According to an audit released December 17 by the state auditor’s office, the Mississippi Department of Corrections spent taxpayer funds on a bounce house, massage chairs, Himalayan salt lamps, and impermissible comp time buybacks from 2017 to 2019.
State Auditor Shad White’s office said the audit, which was requested by current leadership at the MDOC and by Gov. Tate Reeves, found that many accounting records were burned or destroyed by previous leadership from July 1, 2017 to December 31, 2019. That was the date when then-commissioner Pelicia Hall resigned.
At least 97 inmates according to the Associated Press have died in Mississippi’s prisons since late last year. The U.S. Department of Justice announced an investigation into the state’s prison system in February.
Auditors also found that MDOC personnel failed to acknowledge and implement the corrective active plan after a 2018 audit performed by White’s office.
Hall is now the senior vice president of reentry at Global Tel*Link (GTL), which has a 2018 contract from the MDOC to provide inmate phone services.
MDOC personnel told auditors that records related to procurement cards, purchasing, cash receipts and other vital financial records were destroyed accidently in the process of a move to a new office. They said some records were marked for burning, but other public records accidently were transferred to a truck that was transporting records to be destroyed.
Another issue with Hall’s administration at MDOC was the administration of lump sums paid to buy back comp time, where the employee receives money in lieu of time off. While all MDOC staff received the opportunity to have their comp time bought out, Hall received $109,646 in buyout payments and the former deputy commissioner Jerry Williams (who retired on January 15) received $240,097 in buyouts, including a lump sum of $160,000 in July 2017.
One of the concerns raised in the audit was for Hall and Williams and their benefits from the Mississippi Public Retirement System. Retirees receive benefits based on their highest four earning years and the report said that the comp time payments were included in that figure, resulting in the pair receiving artificially inflated annual pension benefits.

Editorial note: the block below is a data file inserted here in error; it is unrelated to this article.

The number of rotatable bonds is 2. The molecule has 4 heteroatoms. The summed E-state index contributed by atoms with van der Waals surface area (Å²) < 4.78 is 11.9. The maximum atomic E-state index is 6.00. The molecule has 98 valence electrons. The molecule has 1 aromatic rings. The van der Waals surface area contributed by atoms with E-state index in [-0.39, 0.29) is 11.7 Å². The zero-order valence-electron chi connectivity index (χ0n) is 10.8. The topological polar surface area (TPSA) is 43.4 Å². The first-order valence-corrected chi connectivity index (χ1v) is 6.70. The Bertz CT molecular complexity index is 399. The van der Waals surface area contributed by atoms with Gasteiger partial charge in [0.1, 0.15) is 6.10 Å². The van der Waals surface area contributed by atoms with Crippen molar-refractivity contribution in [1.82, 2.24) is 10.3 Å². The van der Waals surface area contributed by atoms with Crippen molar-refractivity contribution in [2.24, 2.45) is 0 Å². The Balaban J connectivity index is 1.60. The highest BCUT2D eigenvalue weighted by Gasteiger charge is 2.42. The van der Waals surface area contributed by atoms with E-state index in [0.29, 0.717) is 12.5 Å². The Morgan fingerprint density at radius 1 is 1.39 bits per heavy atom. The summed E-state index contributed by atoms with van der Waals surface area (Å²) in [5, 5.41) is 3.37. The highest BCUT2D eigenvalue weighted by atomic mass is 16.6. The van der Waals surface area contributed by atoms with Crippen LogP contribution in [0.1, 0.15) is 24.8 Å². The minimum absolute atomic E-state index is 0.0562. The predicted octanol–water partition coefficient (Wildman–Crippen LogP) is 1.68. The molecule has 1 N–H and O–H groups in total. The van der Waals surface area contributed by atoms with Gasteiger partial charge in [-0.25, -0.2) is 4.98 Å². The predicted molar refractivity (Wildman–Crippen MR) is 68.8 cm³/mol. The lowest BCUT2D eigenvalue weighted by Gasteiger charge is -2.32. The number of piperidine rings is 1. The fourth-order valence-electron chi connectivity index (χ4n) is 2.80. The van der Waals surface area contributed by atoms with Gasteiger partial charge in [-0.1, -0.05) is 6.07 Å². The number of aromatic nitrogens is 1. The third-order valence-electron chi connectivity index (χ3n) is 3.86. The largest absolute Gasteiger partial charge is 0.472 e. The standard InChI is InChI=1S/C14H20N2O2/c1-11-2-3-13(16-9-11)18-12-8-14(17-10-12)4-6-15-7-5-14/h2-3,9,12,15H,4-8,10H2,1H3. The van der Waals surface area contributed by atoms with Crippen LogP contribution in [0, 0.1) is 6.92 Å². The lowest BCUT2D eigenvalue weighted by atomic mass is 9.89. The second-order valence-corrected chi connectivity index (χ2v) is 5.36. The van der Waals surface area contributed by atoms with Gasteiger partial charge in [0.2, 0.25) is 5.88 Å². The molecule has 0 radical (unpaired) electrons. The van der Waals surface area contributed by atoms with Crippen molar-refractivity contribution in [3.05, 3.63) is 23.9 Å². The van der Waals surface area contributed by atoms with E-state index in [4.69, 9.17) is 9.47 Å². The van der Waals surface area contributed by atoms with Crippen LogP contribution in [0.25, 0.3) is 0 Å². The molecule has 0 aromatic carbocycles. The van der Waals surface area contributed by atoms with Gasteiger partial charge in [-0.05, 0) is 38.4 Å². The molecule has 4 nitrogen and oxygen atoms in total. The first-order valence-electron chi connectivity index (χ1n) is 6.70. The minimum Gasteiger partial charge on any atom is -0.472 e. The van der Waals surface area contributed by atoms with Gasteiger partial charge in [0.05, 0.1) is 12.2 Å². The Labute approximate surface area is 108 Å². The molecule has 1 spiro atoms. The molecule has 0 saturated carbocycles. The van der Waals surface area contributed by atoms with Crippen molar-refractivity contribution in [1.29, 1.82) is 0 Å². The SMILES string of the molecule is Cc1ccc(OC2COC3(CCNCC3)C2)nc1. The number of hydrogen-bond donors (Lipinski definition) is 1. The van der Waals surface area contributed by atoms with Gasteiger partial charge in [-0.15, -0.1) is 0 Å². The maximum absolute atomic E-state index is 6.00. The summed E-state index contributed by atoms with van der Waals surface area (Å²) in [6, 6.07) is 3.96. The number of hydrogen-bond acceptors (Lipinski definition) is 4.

According to the audit, Hall received nearly $9,000 in travel reimbursements for travel outside the country and 14 instances of excessive travel reimbursements worth more than $18,500 when the travel wasn’t related to her job responsibilities, including travel to various bar associations, trial settlement and judge conferences.
The report said the matters have been referred to the various investigative divisions at the auditor’s office. The auditor also recommends PERS perform a forensic audit of personnel who received illegal payments to adjust the maximum benefit allowed through the pension system and attempt to recover these illegal payments.
The audit also found $47,321 in travel payments to Parole Board member Betty Lou Jones for hotels, meals and other travel expenses to her work site in Jackson, which is not permissible under state law.
According to the audit, the agency spent more than $41,000 for the staff’s wellness program. The biggest line item was more than $17,500 spent on 20 massage chairs for agency personnel meditation rooms. Officials also spent more than $18,000 for decorative lamps, rugs, art, signs, Himalayan salt lamps, CDs and other items.
The agency also spent nearly $2,500 on a family wellness day that included a bounce house and prizes and more than $11,850 on award and employee luncheons that included gifts to employees.
This isn’t the first time that MDOC has been under investigation.
Former MDOC Commissioner Chris Epps resigned in 2014 and was indicted on charges of accepting $1.4 million bribes and kickbacks from contractors with the agency. He was sentenced to 20 years in federal prison.
Then-Gov. Phil Bryant appointed Hall to replace him. She told the Legislature in 2019 that she wanted limits on public records requests for MDOC to prevent “fishing expeditions.” She resigned on December 31 and Reeves replaced her with former Louisiana prison official Nathan Burl Cain after a nationwide search in March.
Cain’s office responded to the audit with a corrective action plan and said in its response that it has already corrected many of the findings in the report.